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What We’re Reading: Rural Health Clinic Accreditation; Cancer Mortality in Black Women; COVID-19 Vaccination Campaign Savings

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The Joint Commission is launching the Rural Health Clinic Accreditation Program to standardize staff training and patient care practices at rural health clinics nationwide; the American Cancer Society recently launched the largest-ever study of cancer risk and outcomes in Black women; the HHS COVID-19 vaccination campaign saved $732 billion by preventing illness and related costs.

Joint Commission Begins Rural Health Clinic Accreditation Program

The Joint Commission is launching the Rural Health Clinic Accreditation Program to standardize staff training and patient care practices at rural health clinics nationwide, according to Modern Healthcare. Effective June 3, 2024, through June 3, 2028, CMS approved the Joint Commission to serve as an accrediting body for rural health clinics that request Medicare program participation. The program, which will open to applicants sometime this summer, is intended to help clinics in rural, medically underserved communities improve the quality and safety of primary care and personal health services. More specifically, the new program includes standards for rural clinics to follow when it comes to medical error reduction, emergency preparedness, and health information and medication management. Those looking to receive accreditation must also adhere to specific requirements, like identifying performance improvement priorities, implementing fire safety procedures, and conducting staff competency assessments.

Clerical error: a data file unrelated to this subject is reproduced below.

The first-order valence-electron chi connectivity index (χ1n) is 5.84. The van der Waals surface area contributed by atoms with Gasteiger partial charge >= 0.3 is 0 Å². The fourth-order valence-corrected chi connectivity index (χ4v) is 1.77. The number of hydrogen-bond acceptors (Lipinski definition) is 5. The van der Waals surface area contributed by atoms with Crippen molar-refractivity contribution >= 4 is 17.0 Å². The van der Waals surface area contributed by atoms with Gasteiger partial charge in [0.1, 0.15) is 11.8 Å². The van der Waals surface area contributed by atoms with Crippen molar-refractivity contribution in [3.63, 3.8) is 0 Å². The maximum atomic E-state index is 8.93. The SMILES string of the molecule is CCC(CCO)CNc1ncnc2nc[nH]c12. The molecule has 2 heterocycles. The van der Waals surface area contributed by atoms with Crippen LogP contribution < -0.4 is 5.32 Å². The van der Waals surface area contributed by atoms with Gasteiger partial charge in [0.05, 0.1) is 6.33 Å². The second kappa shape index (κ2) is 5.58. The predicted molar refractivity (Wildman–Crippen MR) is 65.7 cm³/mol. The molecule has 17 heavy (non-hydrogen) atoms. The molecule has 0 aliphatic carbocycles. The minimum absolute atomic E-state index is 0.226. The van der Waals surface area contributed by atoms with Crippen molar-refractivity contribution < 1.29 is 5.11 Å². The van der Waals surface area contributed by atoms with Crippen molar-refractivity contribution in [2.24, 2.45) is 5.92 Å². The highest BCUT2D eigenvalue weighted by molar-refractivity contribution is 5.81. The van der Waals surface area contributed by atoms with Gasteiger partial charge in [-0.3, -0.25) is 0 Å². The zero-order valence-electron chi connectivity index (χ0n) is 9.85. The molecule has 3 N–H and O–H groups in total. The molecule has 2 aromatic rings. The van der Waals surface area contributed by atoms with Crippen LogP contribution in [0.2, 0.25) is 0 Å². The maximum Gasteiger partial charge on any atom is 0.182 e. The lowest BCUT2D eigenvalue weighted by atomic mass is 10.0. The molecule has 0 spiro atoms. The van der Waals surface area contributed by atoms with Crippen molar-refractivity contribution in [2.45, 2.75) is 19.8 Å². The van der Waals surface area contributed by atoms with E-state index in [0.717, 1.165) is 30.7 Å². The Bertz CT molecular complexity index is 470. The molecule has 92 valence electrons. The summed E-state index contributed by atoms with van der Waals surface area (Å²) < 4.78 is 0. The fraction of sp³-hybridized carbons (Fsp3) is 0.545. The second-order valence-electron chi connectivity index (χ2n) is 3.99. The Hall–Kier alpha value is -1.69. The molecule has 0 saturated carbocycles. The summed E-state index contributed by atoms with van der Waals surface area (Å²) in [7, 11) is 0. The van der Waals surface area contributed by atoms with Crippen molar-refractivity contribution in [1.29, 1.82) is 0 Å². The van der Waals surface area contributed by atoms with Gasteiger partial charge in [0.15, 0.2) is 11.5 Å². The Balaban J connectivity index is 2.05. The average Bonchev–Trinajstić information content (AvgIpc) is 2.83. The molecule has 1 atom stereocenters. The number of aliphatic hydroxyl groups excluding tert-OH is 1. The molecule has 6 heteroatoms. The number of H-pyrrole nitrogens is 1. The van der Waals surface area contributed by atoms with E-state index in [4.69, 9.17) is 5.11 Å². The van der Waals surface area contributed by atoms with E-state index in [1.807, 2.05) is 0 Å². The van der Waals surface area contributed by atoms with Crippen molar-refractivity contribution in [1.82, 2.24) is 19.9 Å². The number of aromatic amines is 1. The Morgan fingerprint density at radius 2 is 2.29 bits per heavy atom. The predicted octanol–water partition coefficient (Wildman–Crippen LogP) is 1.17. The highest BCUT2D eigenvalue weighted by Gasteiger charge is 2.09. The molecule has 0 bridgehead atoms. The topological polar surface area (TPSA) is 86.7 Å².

Cancer Society Launches Long-Term Study on Cancer Mortality in Black Women

The American Cancer Society (ACS) recently launched the largest-ever study of cancer risk and outcomes in Black women, according to USA Today. This study was initiated to explore why Black women are more likely to die of cancer and to die faster than non-Black women. To conduct this study, the ACS aims to enroll more than 100,000 Black women aged between 25 and 55 years who are cancer-free and follow them over 3 decades. Participants will first be asked to fill out an initial 15-minute questionnaire, followed by an hourlong, more detailed questionnaire about their lives, family histories, and mental and emotional health. After, the participants must take a 30-minute online follow-up survey every 6 months for the next 30 years. The ACS chose to launch the study after the COVID-19 pandemic highlighted health disparities by race.

Study: COVID-19 Vaccination Campaign Saved $732 Billion by Preventing Infections, Related Costs

A recent study estimated that the HHS COVID-19 vaccination campaign saved $732 billion by preventing illness and related costs during the Delta and Omicron variant waves, with a return of nearly $90 for every dollar spent, according to CIDRAP. HHS launched its “We Can Do This” campaign in April 2021 to boost COVID-19 vaccine uptake through more than 7000 television, radio, digital, and print ads in 14 languages; the campaign especially targeted those reluctant to receive the vaccine and those among high-risk populations. The researchers estimated that the campaign encouraged 22.3 million Americans to complete their primary COVID-19 vaccine series, which prevented nearly 2.6 million infections and 244,000 hospitalizations.

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